Rago Baits - Raptor Hardbait
Author: Rob Belloni
The Rago Raptor hardbait was released to the public in the fall of 2005. This three piece hardbait comes in 6”, 8”, and 10” versions which retail for $65, $75, and $80 respectively. Each Raptor is outfitted with black Owner Stinger trebles and heavy duty split rings. There are 8 readily available Raptor hardbait colors most of which are trout imitating. For this review I will be covering the 8” lure. I’ll update the review in the future for the other sizes as needed.
When you get your Raptor hardbait out of the package, the first thing you’re likely to do is turn the bait over and over a few times to check out the tail from all angles. The hard lexan type tail is a departure from your standard soft plastic hard bait tail and it’s definitely different than any of the other hard baits on the market today. I like this tail from the standpoint that it’s realistically proportioned (thin!) and painted to match the body of the bait. I was curious though to see what type of action it would generate in the water and when I gave the Raptor the once over I wasn’t disappointed with what I saw.
The Raptor hardbait has an S curve type action generated by the shape of the bait and the weighting of the body. The tail is attached to two screw eyes and has a good amount of play to it so even though the tail is hard it doesn’t create any of its own action. Instead, the tail simply follows along behind the first three sections of the bait. The result is a natural flowing motion through the water. This bait is not jerky or rigid looking in the water and I like that.
The natural speed of the Raptor hardbait to me is a slow methodical retrieve. When you work this bait slow it just looks right. Everything moves in unison and it creates a fairly realistic trout movement. As you reel the bait faster the action gets tighter and tighter to the point where the lure starts to look ‘wriggly’. I can’t think of a better adjective to describe the high speed action, it just begins to move more like a tadpole or a small catfish than a trout. The good news is that even at very high speeds this bait tracks straight as an arrow. I think fish may go for the Raptor hardbait at high speeds but I feel strongly that your big bite is going to come on a nice slow retrieve which looks more realistic in my opinion.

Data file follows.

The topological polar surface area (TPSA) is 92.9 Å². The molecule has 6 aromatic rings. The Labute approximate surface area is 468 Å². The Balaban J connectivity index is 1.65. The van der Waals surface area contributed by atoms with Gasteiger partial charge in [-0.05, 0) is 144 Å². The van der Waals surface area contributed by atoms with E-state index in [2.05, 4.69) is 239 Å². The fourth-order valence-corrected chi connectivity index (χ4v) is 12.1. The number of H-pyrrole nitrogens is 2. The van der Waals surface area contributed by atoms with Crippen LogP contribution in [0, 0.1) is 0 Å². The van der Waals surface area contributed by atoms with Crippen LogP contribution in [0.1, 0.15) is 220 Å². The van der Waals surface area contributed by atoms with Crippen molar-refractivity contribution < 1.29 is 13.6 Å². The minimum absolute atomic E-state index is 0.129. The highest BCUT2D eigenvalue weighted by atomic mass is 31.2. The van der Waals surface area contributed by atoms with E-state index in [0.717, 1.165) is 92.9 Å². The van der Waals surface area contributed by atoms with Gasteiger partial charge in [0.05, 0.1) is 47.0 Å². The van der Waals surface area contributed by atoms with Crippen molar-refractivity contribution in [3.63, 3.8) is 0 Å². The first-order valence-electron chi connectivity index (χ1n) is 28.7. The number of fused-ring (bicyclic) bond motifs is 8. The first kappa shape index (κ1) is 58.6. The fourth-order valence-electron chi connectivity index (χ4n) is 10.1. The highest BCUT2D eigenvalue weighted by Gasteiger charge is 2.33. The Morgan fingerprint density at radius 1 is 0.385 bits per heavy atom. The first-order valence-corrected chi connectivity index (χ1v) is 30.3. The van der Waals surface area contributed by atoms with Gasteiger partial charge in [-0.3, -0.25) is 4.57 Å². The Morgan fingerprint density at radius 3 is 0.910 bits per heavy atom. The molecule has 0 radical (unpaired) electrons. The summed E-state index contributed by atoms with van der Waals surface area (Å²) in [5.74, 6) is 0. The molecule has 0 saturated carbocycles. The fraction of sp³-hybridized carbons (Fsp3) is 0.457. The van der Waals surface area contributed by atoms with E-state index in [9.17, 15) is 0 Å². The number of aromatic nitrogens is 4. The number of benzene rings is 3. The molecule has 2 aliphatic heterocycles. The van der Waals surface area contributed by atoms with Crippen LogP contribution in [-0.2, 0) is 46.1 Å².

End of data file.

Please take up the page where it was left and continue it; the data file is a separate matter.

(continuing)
The paint jobs on the Rago hardbaits including the Raptor have definitely gotten more interesting in the past year or so. I especially like the fact that the majority of the colors available are trout colors! Instead of just having one or two trout patterns to pick from, now you have a variety of shades, tones, and spot patterns to choose from. For the serious swimbait guy this can be important when matching baits to water color and local trout color. The small dot trout patterns are my favorites color wise and I think that the kokanee pattern looks great as well. Rago baits have always tended toward natural shades and colors and the Raptor hardbait does not disappoint when it comes to realistic finishes.
Let’s talk hardware for a moment. Owner stingers and heavy duty split rings, case closed! When you’re paying $65 plus for a bait, it should come with premium hardware and the Raptor hardbaits need no modification out of the box. The joints in the Raptor are tight and well secured. This isn’t a bait that is going to fail you on a big fish. The fins are molded into the bait and are thicker and stubbier than the original Generic Trout series baits which means they are more durable and less likely to break. From a longevity standpoint, this should be a 50 fish plus bait.
When the Raptor hardbait came out, a definite issue arose with the tail of the bait. Anglers fishing the baits reported that when the bait hit the water hard, or was mis-cast into a rock, dock, or the shoreline, the tails were snapping or cracking. I’ve been told that this was a problem with some of the initial batches of tails and has since been corrected. Rago baits also replaced any tails that came back to them that were broken from what I understand. Regardless, you should use care when casting the Raptor hardbait around hard objects. Even strong materials can break when contacting a dock at high speed, and the way the tail is attached it’s very possible that if you score a direct hit, your bait will be damaged.
So to summarize, the Raptor has a great finish, a strong slow speed action with high speed possibilities, excellent hardware and should last a long time. Take care of the tail and try not to bash it into anything and you should be set to get bit.